Tattoos offer a finishing touch in breast reconstruction
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Tattoos offer a finishing touch in breast reconstruction

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DECATUR – Tattoos after breast cancer mean different things, depending on whom you ask.

When survivor and CNA caretaker Lori Cox had a client mention regret over not getting a tattoo, she thought of the colorful designs or sayings many women have tattooed on their chest after surgery.

“The first thing that comes to my mind is butterflies and heart,” she said. “And I asked 'what would you have tattooed?' And she busted out laughing. “Nipples, honey.' ”

Cox had both breasts removed, the right in 2007 and the other in 2013, after she was diagnosed with cancer and tested positive for the BRCA gene. She had reconstruction surgery and was given a clean bill of health, but never felt complete.

“I get out of the shower and see my reflection and it’s like a blank slate and that was the only thing missing,” Cox said.

But last month, Cox found the missing piece under a needle – tattooed areolas and nipples.

“This is a pretty areola pink color,” cosmetologist Tess Leckrone said, holding up the light bottle of ink at Cox's appointment.

She mixes ink colors to match a client's skin tone, always going lighter at first. Leckrone showed Cox her guide – a small metal plate with hole in the center. But it's just an outline, because she tattoos outside the lines. A perfect circle areola and nipple would look unnatural. She goes over the large scar left from the surgery lightly because it will soak up ink more than the surrounding skin.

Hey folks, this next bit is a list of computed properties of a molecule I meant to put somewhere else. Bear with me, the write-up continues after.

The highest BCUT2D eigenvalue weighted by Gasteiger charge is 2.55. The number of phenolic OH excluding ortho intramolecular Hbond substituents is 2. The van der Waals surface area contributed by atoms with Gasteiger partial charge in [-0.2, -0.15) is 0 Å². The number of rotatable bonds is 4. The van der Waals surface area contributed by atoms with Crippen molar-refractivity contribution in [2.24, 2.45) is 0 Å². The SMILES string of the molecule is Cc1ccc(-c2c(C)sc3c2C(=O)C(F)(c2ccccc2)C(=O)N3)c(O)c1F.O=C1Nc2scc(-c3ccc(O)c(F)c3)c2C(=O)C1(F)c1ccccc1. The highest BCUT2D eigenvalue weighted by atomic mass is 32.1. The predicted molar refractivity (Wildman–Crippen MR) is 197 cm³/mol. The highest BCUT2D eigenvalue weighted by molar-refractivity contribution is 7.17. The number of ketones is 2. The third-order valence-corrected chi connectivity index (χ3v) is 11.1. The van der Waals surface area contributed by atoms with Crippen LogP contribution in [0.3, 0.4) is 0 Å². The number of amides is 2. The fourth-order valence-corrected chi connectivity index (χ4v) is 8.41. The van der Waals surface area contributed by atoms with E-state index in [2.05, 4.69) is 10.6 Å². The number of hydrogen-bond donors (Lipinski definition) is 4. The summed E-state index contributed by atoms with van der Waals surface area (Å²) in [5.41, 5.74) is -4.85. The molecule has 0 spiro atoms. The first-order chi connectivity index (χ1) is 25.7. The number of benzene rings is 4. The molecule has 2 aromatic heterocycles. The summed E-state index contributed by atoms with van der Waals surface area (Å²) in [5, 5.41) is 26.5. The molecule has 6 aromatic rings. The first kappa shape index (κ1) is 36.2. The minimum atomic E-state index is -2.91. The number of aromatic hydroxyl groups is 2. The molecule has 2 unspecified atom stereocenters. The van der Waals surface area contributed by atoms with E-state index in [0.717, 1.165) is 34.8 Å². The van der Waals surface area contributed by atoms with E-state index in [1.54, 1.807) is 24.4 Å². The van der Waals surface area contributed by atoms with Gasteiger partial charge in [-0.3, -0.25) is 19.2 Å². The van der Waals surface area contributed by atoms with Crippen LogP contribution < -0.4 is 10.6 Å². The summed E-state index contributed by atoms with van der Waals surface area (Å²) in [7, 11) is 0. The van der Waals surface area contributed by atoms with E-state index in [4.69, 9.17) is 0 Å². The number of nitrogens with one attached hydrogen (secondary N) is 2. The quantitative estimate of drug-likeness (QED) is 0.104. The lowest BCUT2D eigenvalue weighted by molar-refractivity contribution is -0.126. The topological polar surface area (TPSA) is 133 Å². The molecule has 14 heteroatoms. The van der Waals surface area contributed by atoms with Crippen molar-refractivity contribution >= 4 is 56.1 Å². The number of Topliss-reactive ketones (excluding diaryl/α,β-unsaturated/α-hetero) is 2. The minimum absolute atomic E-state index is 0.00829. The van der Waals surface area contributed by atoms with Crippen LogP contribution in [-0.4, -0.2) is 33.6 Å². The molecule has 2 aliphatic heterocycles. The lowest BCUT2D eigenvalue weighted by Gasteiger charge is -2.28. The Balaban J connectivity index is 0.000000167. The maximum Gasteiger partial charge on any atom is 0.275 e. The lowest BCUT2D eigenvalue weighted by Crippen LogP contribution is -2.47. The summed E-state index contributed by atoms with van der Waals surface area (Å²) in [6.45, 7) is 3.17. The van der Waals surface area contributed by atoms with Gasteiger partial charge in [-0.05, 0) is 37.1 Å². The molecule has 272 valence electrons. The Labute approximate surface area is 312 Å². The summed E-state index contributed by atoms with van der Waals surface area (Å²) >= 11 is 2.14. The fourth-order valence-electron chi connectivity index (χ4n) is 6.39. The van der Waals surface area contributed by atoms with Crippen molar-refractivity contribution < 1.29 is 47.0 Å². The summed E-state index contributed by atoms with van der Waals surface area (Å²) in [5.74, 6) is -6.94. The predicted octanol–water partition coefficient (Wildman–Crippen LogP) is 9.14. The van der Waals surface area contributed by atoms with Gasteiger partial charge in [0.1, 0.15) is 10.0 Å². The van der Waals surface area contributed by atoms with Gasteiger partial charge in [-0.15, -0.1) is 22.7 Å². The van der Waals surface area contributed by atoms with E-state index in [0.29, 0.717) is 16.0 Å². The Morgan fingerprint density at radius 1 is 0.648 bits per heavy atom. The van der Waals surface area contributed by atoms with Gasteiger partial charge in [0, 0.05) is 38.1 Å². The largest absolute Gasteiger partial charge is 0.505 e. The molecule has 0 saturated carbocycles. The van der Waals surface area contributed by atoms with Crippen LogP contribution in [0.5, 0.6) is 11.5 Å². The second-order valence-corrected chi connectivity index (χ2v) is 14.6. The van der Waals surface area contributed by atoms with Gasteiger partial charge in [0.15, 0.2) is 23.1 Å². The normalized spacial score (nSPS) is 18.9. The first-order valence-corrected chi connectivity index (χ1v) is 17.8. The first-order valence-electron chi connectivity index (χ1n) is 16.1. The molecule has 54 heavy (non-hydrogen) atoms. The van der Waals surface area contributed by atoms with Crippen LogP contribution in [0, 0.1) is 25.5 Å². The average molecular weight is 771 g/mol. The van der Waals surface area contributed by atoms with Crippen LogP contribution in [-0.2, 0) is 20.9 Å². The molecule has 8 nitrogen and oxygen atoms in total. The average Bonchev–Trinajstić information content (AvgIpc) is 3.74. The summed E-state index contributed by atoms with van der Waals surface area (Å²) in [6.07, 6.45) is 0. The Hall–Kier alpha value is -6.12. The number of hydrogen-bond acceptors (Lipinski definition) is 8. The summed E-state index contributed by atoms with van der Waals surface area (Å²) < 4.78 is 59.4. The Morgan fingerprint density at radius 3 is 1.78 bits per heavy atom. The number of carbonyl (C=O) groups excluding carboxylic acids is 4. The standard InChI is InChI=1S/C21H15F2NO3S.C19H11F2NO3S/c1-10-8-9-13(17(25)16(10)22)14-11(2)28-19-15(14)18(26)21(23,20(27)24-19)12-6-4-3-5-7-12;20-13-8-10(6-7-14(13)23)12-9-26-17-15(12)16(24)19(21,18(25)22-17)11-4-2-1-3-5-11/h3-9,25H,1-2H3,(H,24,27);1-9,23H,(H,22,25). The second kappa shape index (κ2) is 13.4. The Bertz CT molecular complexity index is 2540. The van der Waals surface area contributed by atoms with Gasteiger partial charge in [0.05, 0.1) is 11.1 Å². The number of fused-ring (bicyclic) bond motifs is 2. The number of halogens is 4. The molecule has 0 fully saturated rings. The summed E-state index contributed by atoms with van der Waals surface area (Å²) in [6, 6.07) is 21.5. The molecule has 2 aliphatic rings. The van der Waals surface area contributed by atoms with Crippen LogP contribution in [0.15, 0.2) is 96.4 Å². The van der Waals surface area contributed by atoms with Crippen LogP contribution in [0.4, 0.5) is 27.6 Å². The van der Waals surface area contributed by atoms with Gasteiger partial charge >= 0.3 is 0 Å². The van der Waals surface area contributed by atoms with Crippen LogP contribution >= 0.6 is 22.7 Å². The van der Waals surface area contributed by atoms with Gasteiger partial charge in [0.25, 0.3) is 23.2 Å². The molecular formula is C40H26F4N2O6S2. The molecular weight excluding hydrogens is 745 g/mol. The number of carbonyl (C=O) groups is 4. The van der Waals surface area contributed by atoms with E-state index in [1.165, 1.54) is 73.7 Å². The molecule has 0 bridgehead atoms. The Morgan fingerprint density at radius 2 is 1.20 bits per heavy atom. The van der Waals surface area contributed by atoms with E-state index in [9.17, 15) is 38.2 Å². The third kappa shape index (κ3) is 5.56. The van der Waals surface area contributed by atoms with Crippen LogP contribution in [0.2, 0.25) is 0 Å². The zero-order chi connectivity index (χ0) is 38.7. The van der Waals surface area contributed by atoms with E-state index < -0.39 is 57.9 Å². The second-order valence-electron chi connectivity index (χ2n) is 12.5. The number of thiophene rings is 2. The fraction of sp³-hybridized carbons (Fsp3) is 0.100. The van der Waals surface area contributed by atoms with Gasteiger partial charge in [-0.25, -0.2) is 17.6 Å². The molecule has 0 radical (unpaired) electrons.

All of these are techniques she's applied over two decades of helping to restore a woman's sense of femininity after losing her breasts.

“I don’t think ladies that have reconstructive surgery know about it,” Leckrone said.

Nipple and areola tattoos can be done by doctors, tattoo artists or cosmetologists like Leckrone. Insurance companies may not cover the procedures done outside a doctor's office. Leckrone knows this and keeps her prices low, $200 for each breast, because insurance won't pay for the tattoos.

“If I can help every one of these ladies to feel better after everything they went through, I don’t charge them that much,” Leckrone said. “I just want them to feel better for themselves.”

Leckrone has been doing cosmetic tattoos such as permanent makeup and scar camouflaging since 1993. You'll find examples of permanent makeup on her website, but not the breast tattoos. She doesn't advertise the procedure much, but clients come to her through word of mouth and references from traditional tattoo artists.

Patients have to wait six months after their final treatment for the skin to be ready for tattoos. It can take up to several sessions, six weeks of healing between each, for Leckrone and the client to find the perfect shade.

“I’m on the other side now and I want to live life to the fullest,” Cox said. “If I can do something to feel better about myself, why not?”

Looking down halfway through her appointment, Cox peaked at her new nipple while Leckrone worked on the other breast.

“Wow, that's pretty amazing,” she said. “I feel a finality, definitely something was missing before,” Cox said.

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